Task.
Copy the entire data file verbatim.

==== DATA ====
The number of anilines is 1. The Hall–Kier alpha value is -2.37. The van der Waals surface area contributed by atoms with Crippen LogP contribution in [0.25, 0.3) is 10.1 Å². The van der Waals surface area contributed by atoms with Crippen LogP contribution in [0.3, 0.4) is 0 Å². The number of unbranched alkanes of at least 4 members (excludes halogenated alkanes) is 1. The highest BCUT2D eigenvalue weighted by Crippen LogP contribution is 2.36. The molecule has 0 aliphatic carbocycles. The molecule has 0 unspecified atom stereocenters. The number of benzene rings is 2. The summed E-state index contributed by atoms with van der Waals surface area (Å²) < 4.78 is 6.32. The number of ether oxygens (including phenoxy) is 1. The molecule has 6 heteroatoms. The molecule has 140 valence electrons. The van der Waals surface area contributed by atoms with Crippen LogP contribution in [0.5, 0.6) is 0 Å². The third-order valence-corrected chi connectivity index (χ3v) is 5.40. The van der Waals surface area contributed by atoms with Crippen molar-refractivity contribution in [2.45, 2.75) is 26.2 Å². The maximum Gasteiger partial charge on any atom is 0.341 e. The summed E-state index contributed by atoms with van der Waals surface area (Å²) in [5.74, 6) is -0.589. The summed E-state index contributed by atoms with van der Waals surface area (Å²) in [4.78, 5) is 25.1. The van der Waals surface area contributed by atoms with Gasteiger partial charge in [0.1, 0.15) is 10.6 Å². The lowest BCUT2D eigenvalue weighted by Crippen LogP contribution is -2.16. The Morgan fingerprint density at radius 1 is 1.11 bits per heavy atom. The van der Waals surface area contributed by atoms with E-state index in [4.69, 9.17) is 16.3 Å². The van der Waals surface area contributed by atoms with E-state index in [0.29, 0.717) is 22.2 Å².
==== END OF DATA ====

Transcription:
The number of anilines is 1. The Hall–Kier alpha value is -2.37. The van der Waals surface area contributed by atoms with Crippen LogP contribution in [0.25, 0.3) is 10.1 Å². The van der Waals surface area contributed by atoms with Crippen LogP contribution in [0.3, 0.4) is 0 Å². The number of unbranched alkanes of at least 4 members (excludes halogenated alkanes) is 1. The highest BCUT2D eigenvalue weighted by Crippen LogP contribution is 2.36. The molecule has 0 aliphatic carbocycles. The molecule has 0 unspecified atom stereocenters. The number of benzene rings is 2. The summed E-state index contributed by atoms with van der Waals surface area (Å²) < 4.78 is 6.32. The number of ether oxygens (including phenoxy) is 1. The molecule has 6 heteroatoms. The molecule has 140 valence electrons. The van der Waals surface area contributed by atoms with Crippen LogP contribution in [0.5, 0.6) is 0 Å². The third-order valence-corrected chi connectivity index (χ3v) is 5.40. The van der Waals surface area contributed by atoms with Crippen molar-refractivity contribution in [2.45, 2.75) is 26.2 Å². The maximum Gasteiger partial charge on any atom is 0.341 e. The summed E-state index contributed by atoms with van der Waals surface area (Å²) in [5.74, 6) is -0.589. The summed E-state index contributed by atoms with van der Waals surface area (Å²) in [4.78, 5) is 25.1. The van der Waals surface area contributed by atoms with Gasteiger partial charge in [0.1, 0.15) is 10.6 Å². The lowest BCUT2D eigenvalue weighted by Crippen LogP contribution is -2.16. The Morgan fingerprint density at radius 1 is 1.11 bits per heavy atom. The van der Waals surface area contributed by atoms with E-state index in [4.69, 9.17) is 16.3 Å². The van der Waals surface area contributed by atoms with E-state index in [0.29, 0.717) is 22.2 Å².